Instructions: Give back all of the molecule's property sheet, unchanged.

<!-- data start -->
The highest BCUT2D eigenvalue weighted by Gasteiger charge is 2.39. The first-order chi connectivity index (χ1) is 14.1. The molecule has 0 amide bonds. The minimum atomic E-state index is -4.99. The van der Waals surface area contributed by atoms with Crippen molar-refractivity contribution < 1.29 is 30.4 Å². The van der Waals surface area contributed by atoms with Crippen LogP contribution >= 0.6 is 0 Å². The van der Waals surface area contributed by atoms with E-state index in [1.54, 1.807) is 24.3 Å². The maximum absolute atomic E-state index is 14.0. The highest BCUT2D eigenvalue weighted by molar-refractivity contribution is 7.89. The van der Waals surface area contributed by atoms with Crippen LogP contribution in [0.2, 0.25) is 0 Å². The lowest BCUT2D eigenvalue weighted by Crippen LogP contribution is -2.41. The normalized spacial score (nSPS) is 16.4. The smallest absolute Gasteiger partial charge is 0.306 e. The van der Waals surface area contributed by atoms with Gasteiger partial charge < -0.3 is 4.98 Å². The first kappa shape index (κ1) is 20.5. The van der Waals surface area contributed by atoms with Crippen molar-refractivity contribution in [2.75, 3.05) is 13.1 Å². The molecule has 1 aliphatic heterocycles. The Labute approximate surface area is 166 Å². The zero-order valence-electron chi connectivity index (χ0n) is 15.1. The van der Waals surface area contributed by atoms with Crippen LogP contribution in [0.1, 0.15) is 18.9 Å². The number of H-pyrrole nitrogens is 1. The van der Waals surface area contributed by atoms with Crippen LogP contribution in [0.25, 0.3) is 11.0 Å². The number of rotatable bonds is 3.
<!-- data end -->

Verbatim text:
The highest BCUT2D eigenvalue weighted by Gasteiger charge is 2.39. The first-order chi connectivity index (χ1) is 14.1. The molecule has 0 amide bonds. The minimum atomic E-state index is -4.99. The van der Waals surface area contributed by atoms with Crippen molar-refractivity contribution < 1.29 is 30.4 Å². The van der Waals surface area contributed by atoms with Crippen LogP contribution >= 0.6 is 0 Å². The van der Waals surface area contributed by atoms with E-state index in [1.54, 1.807) is 24.3 Å². The maximum absolute atomic E-state index is 14.0. The highest BCUT2D eigenvalue weighted by molar-refractivity contribution is 7.89. The van der Waals surface area contributed by atoms with Crippen LogP contribution in [0.2, 0.25) is 0 Å². The lowest BCUT2D eigenvalue weighted by Crippen LogP contribution is -2.41. The normalized spacial score (nSPS) is 16.4. The smallest absolute Gasteiger partial charge is 0.306 e. The van der Waals surface area contributed by atoms with Gasteiger partial charge < -0.3 is 4.98 Å². The first kappa shape index (κ1) is 20.5. The van der Waals surface area contributed by atoms with Crippen molar-refractivity contribution in [2.75, 3.05) is 13.1 Å². The molecule has 1 aliphatic heterocycles. The Labute approximate surface area is 166 Å². The zero-order valence-electron chi connectivity index (χ0n) is 15.1. The van der Waals surface area contributed by atoms with Crippen LogP contribution in [0.1, 0.15) is 18.9 Å². The number of H-pyrrole nitrogens is 1. The van der Waals surface area contributed by atoms with Crippen LogP contribution in [0.25, 0.3) is 11.0 Å². The number of rotatable bonds is 3.